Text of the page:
The Kamarupi script, or traditional Assamese script, developed from Siddham script in Assam and neighbouring regions of northern India which make up the historical Kamarupa region. It was used from 13th century to mid-19th century.
In mid-19th century when Assam came under British control, the Kamarupi script was replaced by the Bengali script after Bengali replaced Assamese as the official language of Assam. Assamese was written using the printed version of the Bengali script. The tradition of making manuscripts and inscriptions decreased. The current standard Assamese alphabet is a mixture of Bengali and traditional Assamese script.
Kamarupi script was used to write Assamese, Sanskrit and Kamtapuri language. It three varieties: Kaitheli, or Lakhari, which was used by non-Brahmins; Bamuniya, which was used by Brahmins for Sanskrit, and Garhgaya, which was used by state officials of the Ahom kingdom. The Kaitheli style was the most popular, with medieval books (like the Hastir-vidyrnava) and sattras using this style.
জন্মগতভাৱে সকলো মানুহ মৰ্য্যদা আৰু অধিকাৰত সমান আৰু স্বতন্ত্ৰ। তেওঁলোকৰ বিবেক আছে, বুদ্ধি আছে। তেওঁলোকে প্ৰত্যেকে প্ৰেত্যেকক ভ্ৰাতৃভাৱে ব্যৱহাৰ কৰা উচিত।
Zonmogotobhawe xokolü manuh moirjjoda aru odhikarot xoman aru sotontro. Teü̃lükor bibek ase, buddhi ase. Teü̃lüke proitteke proittekok bhratribhawe bebohar kora usit.
/zɒnmɒɡɒtɒbʰaβɛ xɒkɒlʊ manuʱ mɔɪdʑdʑɒda aɹu ɔdʰikaɹɒt xɒman aɹu sɒtɒntɹɒ || tɛʊ̃lʊkɒɹ bibɛk asɛ buddʰi asɛ || tɛʊ̃lʊkɛ pɹɔɪttɛkɛ pɹɔɪttɛkɒk bʰɹatɹibʰaβɛ bɛβɒɦaɹ kɒɹa usit/
All human beings are born free and equal in dignity and rights. They are endowed with reason and conscience and should act towards one another in a spirit of brotherhood.
(Article 1 of the Universal Declaration of Human Rights)
Details provided by Biswajit Mandal (biswajitmandal[dot]bm90[at]gmail[dot]com) and Sagir Ahmed (firstname.lastname@example.org)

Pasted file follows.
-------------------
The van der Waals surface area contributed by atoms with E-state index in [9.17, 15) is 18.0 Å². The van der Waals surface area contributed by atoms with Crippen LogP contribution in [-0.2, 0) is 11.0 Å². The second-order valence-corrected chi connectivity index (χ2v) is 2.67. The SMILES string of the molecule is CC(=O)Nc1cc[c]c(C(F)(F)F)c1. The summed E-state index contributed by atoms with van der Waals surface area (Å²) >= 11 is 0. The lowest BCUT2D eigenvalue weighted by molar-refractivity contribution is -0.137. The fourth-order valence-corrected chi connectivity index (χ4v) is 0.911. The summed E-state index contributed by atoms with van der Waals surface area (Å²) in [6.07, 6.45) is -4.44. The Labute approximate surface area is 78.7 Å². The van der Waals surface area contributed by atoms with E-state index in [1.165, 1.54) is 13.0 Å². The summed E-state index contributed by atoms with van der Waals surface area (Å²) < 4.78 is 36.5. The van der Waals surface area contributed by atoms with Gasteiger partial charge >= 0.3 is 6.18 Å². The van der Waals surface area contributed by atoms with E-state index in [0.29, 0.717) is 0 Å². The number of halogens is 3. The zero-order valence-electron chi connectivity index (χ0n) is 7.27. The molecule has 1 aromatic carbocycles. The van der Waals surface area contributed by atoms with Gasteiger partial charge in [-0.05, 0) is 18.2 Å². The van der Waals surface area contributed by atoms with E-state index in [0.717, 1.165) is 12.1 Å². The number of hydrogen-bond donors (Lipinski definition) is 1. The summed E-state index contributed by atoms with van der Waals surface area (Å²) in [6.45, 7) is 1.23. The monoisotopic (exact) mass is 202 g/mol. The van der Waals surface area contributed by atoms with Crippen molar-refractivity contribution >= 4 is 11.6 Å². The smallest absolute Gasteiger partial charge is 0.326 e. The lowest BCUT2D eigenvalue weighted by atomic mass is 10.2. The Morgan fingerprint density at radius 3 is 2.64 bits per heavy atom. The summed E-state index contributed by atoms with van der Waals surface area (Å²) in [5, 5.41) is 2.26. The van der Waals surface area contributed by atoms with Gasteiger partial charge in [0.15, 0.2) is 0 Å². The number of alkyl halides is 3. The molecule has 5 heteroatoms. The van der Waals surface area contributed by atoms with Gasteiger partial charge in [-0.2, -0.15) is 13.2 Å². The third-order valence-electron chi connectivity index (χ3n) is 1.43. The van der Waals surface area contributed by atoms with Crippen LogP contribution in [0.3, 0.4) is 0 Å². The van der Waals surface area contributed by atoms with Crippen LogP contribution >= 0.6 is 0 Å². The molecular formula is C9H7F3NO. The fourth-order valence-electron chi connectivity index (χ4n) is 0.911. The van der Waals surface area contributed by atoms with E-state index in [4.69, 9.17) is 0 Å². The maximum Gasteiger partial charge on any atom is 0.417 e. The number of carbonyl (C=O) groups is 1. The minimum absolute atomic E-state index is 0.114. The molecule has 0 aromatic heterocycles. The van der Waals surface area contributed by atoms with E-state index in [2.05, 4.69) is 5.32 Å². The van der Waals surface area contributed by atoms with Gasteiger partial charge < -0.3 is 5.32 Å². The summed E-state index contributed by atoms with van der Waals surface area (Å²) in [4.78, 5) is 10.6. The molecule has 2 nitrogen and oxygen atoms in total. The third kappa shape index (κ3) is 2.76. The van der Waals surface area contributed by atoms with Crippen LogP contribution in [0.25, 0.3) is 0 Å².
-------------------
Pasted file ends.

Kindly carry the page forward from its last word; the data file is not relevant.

Information about the Kamarupi script
Ahom, Aima, Badagu, Badlit, Balinese, Balti-A, Balti-B, Batak, Baybayin, Bengali, Bhaiksuki, Bhujimol, Bilang-bilang, Bima, Blackfoot, Brahmi, Buhid, Burmese, Carrier, Chakma, Cham, Cree, Dehong Dai, Devanagari, Dham Lipi, Dhankari / Sirmauri, Ditema, Dives Akuru, Dogra, Ethiopic, Evēla Akuru, Fraser, Gond, Goykanadi, Grantha, Gujarati, Gunjala Gondi, Gupta, Gurmukhi, Halbi Lipi, Hanifi, Hanuno'o, Ibalnan, Inuktitut, Jaunsari Takri, Javanese, Jenticha, Kaithi, Kadamba, Kamarupi, Kannada, Kawi, Kerinci, Kharosthi, Khema, Khe Phri, Khmer, Khojki, Khudabadi, Kirat Rai, Kōchi, Kulitan, Kurukh Banna, Lampung, Lanna, Lao, Lepcha, Limbu, Lontara/Makasar, Lota Ende, Magar Akkha, Mahajani, Malayalam, Manpuri, Meroïtic, Masarm Gondi, Modi, Mon, Mongolian Horizontal Square Script, Multani, Nandinagari, Newa, Ojibwe, Odia, Pahawh Hmong, Pallava, Phags-pa, Purva Licchavi, Ranjana, Redjang, Sasak, Savara, Satera Jontal, Shan, Sharda, Siddham, Sinhala, Sorang Sompeng, Sourashtra, Soyombo, Sukhothai, Sundanese, Syloti Nagri, Tagbanwa, Takri, Tamil, Tanchangya (Ka-Pat), Tani, Thaana, Telugu, Thai, Tibetan, Tigalari, Tikamuli, Tocharian, Tolong Siki, Vatteluttu, Warang Citi
Page last modified: 01.06.21
Why not share this page:
If you need to type in many different languages, the Q International Keyboard can help. It enables you to type almost any language that uses the Latin, Cyrillic or Greek alphabets, and is free.
Note: all links on this site to Amazon.com, Amazon.co.uk and Amazon.fr are affiliate links. This means I earn a commission if you click on any of them and buy something. So by clicking on these links you can help to support this site.